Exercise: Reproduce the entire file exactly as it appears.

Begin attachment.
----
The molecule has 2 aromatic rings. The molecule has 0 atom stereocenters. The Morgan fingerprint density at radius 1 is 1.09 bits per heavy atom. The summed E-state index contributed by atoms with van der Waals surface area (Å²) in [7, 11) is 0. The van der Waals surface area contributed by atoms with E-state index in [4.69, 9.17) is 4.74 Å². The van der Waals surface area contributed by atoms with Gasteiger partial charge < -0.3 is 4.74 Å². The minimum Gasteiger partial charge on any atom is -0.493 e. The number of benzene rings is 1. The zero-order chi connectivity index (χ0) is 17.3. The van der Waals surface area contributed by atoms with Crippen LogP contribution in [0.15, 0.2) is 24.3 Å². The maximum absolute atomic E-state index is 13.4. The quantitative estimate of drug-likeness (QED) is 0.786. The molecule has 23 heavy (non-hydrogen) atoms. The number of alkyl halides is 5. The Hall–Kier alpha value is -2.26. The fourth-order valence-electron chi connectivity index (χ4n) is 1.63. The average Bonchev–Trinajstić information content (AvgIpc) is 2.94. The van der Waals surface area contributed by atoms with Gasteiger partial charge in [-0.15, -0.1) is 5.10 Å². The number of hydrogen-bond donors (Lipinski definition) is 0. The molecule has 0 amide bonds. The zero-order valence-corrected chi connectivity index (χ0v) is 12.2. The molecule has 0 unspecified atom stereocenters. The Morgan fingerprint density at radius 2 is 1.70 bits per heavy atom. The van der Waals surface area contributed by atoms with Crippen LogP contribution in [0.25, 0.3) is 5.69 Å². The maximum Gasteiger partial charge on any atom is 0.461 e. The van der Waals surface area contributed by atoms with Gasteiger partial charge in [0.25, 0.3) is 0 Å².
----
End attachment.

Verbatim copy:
The molecule has 2 aromatic rings. The molecule has 0 atom stereocenters. The Morgan fingerprint density at radius 1 is 1.09 bits per heavy atom. The summed E-state index contributed by atoms with van der Waals surface area (Å²) in [7, 11) is 0. The van der Waals surface area contributed by atoms with E-state index in [4.69, 9.17) is 4.74 Å². The van der Waals surface area contributed by atoms with Gasteiger partial charge < -0.3 is 4.74 Å². The minimum Gasteiger partial charge on any atom is -0.493 e. The number of benzene rings is 1. The zero-order chi connectivity index (χ0) is 17.3. The van der Waals surface area contributed by atoms with Crippen LogP contribution in [0.15, 0.2) is 24.3 Å². The maximum absolute atomic E-state index is 13.4. The quantitative estimate of drug-likeness (QED) is 0.786. The molecule has 23 heavy (non-hydrogen) atoms. The number of alkyl halides is 5. The Hall–Kier alpha value is -2.26. The fourth-order valence-electron chi connectivity index (χ4n) is 1.63. The average Bonchev–Trinajstić information content (AvgIpc) is 2.94. The van der Waals surface area contributed by atoms with Gasteiger partial charge in [-0.15, -0.1) is 5.10 Å². The number of hydrogen-bond donors (Lipinski definition) is 0. The molecule has 0 amide bonds. The zero-order valence-corrected chi connectivity index (χ0v) is 12.2. The molecule has 0 unspecified atom stereocenters. The Morgan fingerprint density at radius 2 is 1.70 bits per heavy atom. The van der Waals surface area contributed by atoms with Crippen LogP contribution in [0.25, 0.3) is 5.69 Å². The maximum Gasteiger partial charge on any atom is 0.461 e. The van der Waals surface area contributed by atoms with Gasteiger partial charge in [0.25, 0.3) is 0 Å².